7 © 2007 SRI International 7 Executing Multi-Option Plans Duration Cost O1 O2 O2a O1a Fly(BOS,PVD) Car(BOS,Prov.) Train(MP, SFO) Shuttle(MP, SFO) Fly(SFO, BOS) Fly(BOS,PVD) Car(BOS,Prov.) Cab(PVD, Prov.) O2 O2a O1 O1a Duration Cost O1 O1a Local action choice corresponds to multiple options Duration Cost O1 Duration Cost O1 O1a Option values Change at each step

8 © 2007 SRI International 8 Multi-Option Conditional Probabilistic Planning (PO)MDP setting: (Belief) State Space Search –Stochastic Actions, Observations, Uncertain Initial State, Loops –Two Objectives: Expected Plan Cost, Probability of Plan Success  Traditional Reward functions are linear combination of above. Assume objective fn.  Extend LAO* to multiple objectives (Multi-Option LAO*) –Each generated (belief) state has an associated Pareto set of “best” sub-plans –Dynamic programming (state backup) combines successor state Pareto sets  Yes, its exponential time per backup per state  ♦ There are approximations –Basic Algorithm  While not have a good plan ♦ ExpandPlan ♦ RevisePlan S S S

9 © 2007 SRI International 9 Example of State Backup

10 © 2007 SRI International 10 Search Example -- Initially 0.0 C Pr(G)   Initialize Root Pareto Set with null plan and heuristic estimate

11 © 2007 SRI International 11 Search Example – 1 st Expansion a1a1 a2a2 0.0 C Pr(G) C C C     0.0     Expand Root Node and Initialize Pareto Sets of Children with null plan And Heuristic Estimate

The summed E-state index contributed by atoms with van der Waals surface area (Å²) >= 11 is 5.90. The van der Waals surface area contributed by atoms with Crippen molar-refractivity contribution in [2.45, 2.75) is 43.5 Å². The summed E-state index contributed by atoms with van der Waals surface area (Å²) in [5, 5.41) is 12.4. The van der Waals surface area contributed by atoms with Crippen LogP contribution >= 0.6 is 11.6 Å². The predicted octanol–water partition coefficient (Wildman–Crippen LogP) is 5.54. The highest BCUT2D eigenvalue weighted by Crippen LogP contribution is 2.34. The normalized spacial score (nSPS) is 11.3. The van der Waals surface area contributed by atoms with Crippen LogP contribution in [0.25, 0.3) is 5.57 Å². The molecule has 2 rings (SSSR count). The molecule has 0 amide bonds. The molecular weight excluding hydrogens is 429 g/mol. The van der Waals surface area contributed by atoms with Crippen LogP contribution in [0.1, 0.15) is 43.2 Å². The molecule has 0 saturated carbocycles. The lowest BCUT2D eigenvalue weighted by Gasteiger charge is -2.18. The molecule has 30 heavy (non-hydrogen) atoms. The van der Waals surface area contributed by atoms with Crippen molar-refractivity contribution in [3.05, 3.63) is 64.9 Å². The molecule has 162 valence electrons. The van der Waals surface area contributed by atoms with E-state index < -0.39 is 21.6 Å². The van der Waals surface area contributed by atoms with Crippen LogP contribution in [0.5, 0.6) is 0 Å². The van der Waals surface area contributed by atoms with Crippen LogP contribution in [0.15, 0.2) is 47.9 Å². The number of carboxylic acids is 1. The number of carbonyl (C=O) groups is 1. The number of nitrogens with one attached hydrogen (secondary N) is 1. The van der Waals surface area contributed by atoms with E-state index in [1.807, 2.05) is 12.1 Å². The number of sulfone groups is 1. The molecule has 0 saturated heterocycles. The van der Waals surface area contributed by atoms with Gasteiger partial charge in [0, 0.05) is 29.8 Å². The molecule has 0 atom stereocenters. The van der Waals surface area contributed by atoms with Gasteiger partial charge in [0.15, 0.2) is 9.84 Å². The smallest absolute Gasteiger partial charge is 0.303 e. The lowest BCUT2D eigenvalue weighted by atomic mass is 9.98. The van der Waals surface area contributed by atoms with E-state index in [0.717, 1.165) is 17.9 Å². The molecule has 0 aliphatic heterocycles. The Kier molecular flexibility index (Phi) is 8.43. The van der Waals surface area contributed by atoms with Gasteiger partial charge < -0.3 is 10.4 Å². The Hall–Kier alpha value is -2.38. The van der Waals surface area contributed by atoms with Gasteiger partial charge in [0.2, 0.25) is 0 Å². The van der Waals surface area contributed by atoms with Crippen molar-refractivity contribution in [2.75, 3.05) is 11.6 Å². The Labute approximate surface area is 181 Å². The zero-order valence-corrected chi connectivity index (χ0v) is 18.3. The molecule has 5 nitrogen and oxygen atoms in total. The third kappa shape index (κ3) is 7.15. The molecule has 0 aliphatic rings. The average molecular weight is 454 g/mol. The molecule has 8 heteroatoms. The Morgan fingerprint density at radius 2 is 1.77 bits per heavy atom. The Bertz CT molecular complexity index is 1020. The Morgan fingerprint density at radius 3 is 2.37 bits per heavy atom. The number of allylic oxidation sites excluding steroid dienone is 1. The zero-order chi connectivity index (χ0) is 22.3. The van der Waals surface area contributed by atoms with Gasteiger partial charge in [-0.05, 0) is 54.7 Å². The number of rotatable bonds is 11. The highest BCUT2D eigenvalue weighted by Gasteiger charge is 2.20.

12 © 2007 SRI International 12 Search Example – 1 st Revision a1a1 a2a2 0.0 C Pr(G) C C C     a1 a1 0.0     Recompute Pareto Set For Root, find best heuristic Point is through a 1

13 © 2007 SRI International 13 Search Example – 2 nd Expansion a1a1 a2a2 a3a3 a4a C Pr(G) C C C C        0.0    C Pr(G)  a1 a1  Expand Children of a 1 and initialize their Pareto Sets with null plan and Heuristic estimate – Both children Satisfy the Goal with non-zero probability

14 © 2007 SRI International 14 Search Example – 2 nd Revision a1a1 a2a2 a3a3 a4a C Pr(G) C C C C   a4 a4    a4a4  a3 a3 a3a3  0.0    C Pr(G)  a 1,[a 4 |a 3 ]  a 1,[a 4 |a 3 ] Recompute Pareto Set of both expanded nodes and the root node – There is a feasible plan a 1, [a 4, a 3 ] that satisfies the goal with 0.66 probability and cost 2. The heuristic estimate indicates extending a 1, [a 4, a 3 ] will lead to a plan that satisfies the goal with 1.0 probability

15 © 2007 SRI International 15 Search Example – 3 rd Expansion a1a1 a2a2 a3a3 a4a4 a7a C Pr(G) C C C C C C        a4a4  a3a3  a 1,[a 4 |a 3 ] 0.0      a 1,[a 4 |a 3 ] Expand Plan to include a 7. There is no applicable action after a 3  a4 a4  a3 a3